Posts Tagged ‘media’
Posted November 21, 2012on:
For website owners and advertisers, user intent matters. But those ever-desirable eyeballs may as well be attached to sticks for all we know about their owners much of the time. The feelings, the mood, the intent of site visitors is incredibly valuable to understand, because knowing this and serving up an appropriate user experience enables happier, more satisfied individuals.
Yieldbot is a publisher-side analytics and targeting platform which “captures and organizes the realtime intent existing in web publishers and makes it available to advertisers so they can match offers and ads at the exact moment consumers are most open to receiving relevant marketing.”
In the presentation below, Yieldbot boasts goal conversion of 26% higher than Google paid search and 326% higher than organic Google search traffic, on a ‘Leading deal site for Moms’ for ads placed according to its ‘intent-based targeting.’ (You may also be interested in this Business Insider post which refers to Yieldbot as a solution for Yahoo.)
Posted November 19, 2012on:
This is the read-write-edit web, and when we make mistakes, we are told. We are told by our followers, our fans, our enemies, by people we’ve never met, from all around the world. We can correct ourselves, and be easily and swiftly corrected online.
Lord McAlpine, there’s no need to sue so many of my fellow tweeters, we’re all over eachother’s mistakes, and we will lose so much more than we gain as a society if your action means we start pre-emptively restricting what is shared. It is unimaginable to be accused of something so terrible as you have been, and I can only sympathise with the unfortunate situation you find yourself in. But you and your lawyers should take into account Twitter’s unique properties as a peer to peer communications platform, and high value for our civic present and future, before threatening it, and quite specifically threatening the act of reacting to a television programme, discussing it, and sharing what has been said by others (a standard and highly popular way of using Twitter in the UK).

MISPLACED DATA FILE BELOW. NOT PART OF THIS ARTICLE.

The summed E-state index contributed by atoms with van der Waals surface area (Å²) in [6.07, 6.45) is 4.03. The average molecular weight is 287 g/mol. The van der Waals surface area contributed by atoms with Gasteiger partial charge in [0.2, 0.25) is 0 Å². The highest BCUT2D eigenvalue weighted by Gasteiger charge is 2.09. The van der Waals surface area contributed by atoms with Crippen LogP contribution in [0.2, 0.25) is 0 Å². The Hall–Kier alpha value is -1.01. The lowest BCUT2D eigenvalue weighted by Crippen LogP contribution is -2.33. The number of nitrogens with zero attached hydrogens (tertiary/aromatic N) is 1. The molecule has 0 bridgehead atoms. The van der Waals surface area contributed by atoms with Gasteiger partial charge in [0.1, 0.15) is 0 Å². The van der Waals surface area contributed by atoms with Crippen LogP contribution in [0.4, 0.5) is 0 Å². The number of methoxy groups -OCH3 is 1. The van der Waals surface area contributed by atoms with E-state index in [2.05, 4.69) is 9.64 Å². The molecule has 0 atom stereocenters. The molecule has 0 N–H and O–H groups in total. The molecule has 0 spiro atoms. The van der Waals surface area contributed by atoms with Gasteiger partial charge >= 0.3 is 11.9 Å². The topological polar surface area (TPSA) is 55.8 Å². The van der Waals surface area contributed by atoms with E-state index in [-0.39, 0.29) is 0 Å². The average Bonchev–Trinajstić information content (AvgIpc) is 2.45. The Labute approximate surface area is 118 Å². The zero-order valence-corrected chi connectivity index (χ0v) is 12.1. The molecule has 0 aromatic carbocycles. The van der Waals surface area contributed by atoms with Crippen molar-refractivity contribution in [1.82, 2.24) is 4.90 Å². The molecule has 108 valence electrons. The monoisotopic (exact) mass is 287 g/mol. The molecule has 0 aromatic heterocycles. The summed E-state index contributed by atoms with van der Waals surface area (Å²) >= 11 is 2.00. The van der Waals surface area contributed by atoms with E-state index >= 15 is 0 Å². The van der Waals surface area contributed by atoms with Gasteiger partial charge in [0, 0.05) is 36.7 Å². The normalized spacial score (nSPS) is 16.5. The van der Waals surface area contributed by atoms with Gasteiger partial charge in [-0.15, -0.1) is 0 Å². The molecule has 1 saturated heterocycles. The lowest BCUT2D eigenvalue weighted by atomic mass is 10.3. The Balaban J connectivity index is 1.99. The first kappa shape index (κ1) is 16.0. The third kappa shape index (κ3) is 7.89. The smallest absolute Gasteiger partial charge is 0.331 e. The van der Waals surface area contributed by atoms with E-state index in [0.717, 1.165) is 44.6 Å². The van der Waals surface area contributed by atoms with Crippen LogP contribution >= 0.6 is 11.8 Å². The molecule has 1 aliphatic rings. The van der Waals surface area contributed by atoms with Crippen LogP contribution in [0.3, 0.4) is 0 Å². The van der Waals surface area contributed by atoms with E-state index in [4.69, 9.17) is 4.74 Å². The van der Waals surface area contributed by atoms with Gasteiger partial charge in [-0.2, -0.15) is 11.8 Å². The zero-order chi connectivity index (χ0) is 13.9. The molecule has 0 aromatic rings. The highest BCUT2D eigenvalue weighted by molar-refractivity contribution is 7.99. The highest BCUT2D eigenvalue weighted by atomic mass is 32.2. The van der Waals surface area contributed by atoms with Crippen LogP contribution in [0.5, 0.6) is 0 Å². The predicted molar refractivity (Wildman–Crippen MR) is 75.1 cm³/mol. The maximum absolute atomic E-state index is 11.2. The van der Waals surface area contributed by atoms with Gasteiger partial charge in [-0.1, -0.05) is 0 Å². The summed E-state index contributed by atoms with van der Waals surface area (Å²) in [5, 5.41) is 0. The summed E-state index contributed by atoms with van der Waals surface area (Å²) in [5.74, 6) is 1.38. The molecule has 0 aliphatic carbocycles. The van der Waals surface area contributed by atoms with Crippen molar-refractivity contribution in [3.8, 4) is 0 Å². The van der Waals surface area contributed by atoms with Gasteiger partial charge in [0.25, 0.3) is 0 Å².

Previous moral panics and outrage about incorrect information being posted on the web have been countered by the fact that as quickly as false information is passed around the Internet, so too is it corrected. Quite famously, this has been used to demonstrate the value and accuracy of Wikipedia as an encyclopaedic resource. And stands in stark contrast to the slower method which has to be used in print media: printing a correction in a subsequent edition to apologize for any error.
Lord McAlpine, I’m afraid your case is one for all of us who care about UK civil liberties to watch as it risks being muddled by those who neither use Twitter or understand how it is used and / or are driven by ruling-elite-political posturing, quite specifically in relation to Sally Bercow – a tweeter whom it is no secret that your side (the Tories) of our political spectrum love to hate. It would be a travesty for us all if this adds up to fundamental curbs on the way Twitter is used in the UK – via legislation and self-censorship driven by fear.